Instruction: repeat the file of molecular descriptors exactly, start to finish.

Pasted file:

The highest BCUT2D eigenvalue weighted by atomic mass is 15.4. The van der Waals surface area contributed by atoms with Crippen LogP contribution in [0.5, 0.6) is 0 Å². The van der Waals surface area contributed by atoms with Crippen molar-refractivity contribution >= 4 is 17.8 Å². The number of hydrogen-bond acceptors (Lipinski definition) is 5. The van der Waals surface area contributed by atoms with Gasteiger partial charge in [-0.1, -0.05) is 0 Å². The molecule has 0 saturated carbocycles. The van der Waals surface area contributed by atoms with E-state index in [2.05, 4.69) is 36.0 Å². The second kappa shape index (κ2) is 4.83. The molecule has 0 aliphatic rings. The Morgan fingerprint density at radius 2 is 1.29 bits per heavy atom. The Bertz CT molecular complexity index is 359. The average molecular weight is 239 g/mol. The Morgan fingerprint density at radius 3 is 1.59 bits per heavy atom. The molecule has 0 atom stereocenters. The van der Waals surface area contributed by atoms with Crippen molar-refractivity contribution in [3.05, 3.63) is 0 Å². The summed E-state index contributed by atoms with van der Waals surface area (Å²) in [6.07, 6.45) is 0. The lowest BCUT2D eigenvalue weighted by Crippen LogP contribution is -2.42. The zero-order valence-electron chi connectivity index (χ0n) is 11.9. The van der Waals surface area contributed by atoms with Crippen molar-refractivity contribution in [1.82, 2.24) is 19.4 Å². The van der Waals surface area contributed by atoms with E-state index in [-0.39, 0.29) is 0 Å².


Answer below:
The highest BCUT2D eigenvalue weighted by atomic mass is 15.4. The van der Waals surface area contributed by atoms with Crippen LogP contribution in [0.5, 0.6) is 0 Å². The van der Waals surface area contributed by atoms with Crippen molar-refractivity contribution >= 4 is 17.8 Å². The number of hydrogen-bond acceptors (Lipinski definition) is 5. The van der Waals surface area contributed by atoms with Gasteiger partial charge in [-0.1, -0.05) is 0 Å². The molecule has 0 saturated carbocycles. The van der Waals surface area contributed by atoms with E-state index in [2.05, 4.69) is 36.0 Å². The second kappa shape index (κ2) is 4.83. The molecule has 0 aliphatic rings. The Morgan fingerprint density at radius 2 is 1.29 bits per heavy atom. The Bertz CT molecular complexity index is 359. The average molecular weight is 239 g/mol. The Morgan fingerprint density at radius 3 is 1.59 bits per heavy atom. The molecule has 0 atom stereocenters. The van der Waals surface area contributed by atoms with Crippen molar-refractivity contribution in [3.05, 3.63) is 0 Å². The summed E-state index contributed by atoms with van der Waals surface area (Å²) in [6.07, 6.45) is 0. The lowest BCUT2D eigenvalue weighted by Crippen LogP contribution is -2.42. The zero-order valence-electron chi connectivity index (χ0n) is 11.9. The van der Waals surface area contributed by atoms with Crippen molar-refractivity contribution in [1.82, 2.24) is 19.4 Å². The van der Waals surface area contributed by atoms with E-state index in [-0.39, 0.29) is 0 Å².